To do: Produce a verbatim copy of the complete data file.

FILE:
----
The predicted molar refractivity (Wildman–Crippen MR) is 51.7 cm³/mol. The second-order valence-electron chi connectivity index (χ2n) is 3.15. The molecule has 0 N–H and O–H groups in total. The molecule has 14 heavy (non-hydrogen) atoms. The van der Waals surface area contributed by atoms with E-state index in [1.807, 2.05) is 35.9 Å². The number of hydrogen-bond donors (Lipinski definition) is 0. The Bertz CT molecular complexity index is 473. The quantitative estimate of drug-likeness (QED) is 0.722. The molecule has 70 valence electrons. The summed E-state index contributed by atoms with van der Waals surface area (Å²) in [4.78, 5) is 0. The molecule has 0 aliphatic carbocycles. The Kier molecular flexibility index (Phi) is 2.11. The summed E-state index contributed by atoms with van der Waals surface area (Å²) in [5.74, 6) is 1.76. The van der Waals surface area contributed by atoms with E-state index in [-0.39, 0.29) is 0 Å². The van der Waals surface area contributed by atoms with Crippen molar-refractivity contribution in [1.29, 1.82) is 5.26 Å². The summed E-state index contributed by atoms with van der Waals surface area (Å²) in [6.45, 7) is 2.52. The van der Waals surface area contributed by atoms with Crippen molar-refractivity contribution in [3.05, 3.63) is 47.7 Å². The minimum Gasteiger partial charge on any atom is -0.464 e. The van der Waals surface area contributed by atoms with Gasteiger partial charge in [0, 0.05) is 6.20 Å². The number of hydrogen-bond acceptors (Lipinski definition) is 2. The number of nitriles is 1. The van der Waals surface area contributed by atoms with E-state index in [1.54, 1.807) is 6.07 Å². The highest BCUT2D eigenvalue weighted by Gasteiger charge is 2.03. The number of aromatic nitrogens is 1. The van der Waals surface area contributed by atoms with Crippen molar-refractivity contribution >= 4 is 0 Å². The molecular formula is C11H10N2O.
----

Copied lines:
The predicted molar refractivity (Wildman–Crippen MR) is 51.7 cm³/mol. The second-order valence-electron chi connectivity index (χ2n) is 3.15. The molecule has 0 N–H and O–H groups in total. The molecule has 14 heavy (non-hydrogen) atoms. The van der Waals surface area contributed by atoms with E-state index in [1.807, 2.05) is 35.9 Å². The number of hydrogen-bond donors (Lipinski definition) is 0. The Bertz CT molecular complexity index is 473. The quantitative estimate of drug-likeness (QED) is 0.722. The molecule has 70 valence electrons. The summed E-state index contributed by atoms with van der Waals surface area (Å²) in [4.78, 5) is 0. The molecule has 0 aliphatic carbocycles. The Kier molecular flexibility index (Phi) is 2.11. The summed E-state index contributed by atoms with van der Waals surface area (Å²) in [5.74, 6) is 1.76. The van der Waals surface area contributed by atoms with E-state index in [-0.39, 0.29) is 0 Å². The van der Waals surface area contributed by atoms with Crippen molar-refractivity contribution in [1.29, 1.82) is 5.26 Å². The summed E-state index contributed by atoms with van der Waals surface area (Å²) in [6.45, 7) is 2.52. The van der Waals surface area contributed by atoms with Crippen molar-refractivity contribution in [3.05, 3.63) is 47.7 Å². The minimum Gasteiger partial charge on any atom is -0.464 e. The van der Waals surface area contributed by atoms with Gasteiger partial charge in [0, 0.05) is 6.20 Å². The number of hydrogen-bond acceptors (Lipinski definition) is 2. The number of nitriles is 1. The van der Waals surface area contributed by atoms with E-state index in [1.54, 1.807) is 6.07 Å². The highest BCUT2D eigenvalue weighted by Gasteiger charge is 2.03. The number of aromatic nitrogens is 1. The van der Waals surface area contributed by atoms with Crippen molar-refractivity contribution >= 4 is 0 Å². The molecular formula is C11H10N2O.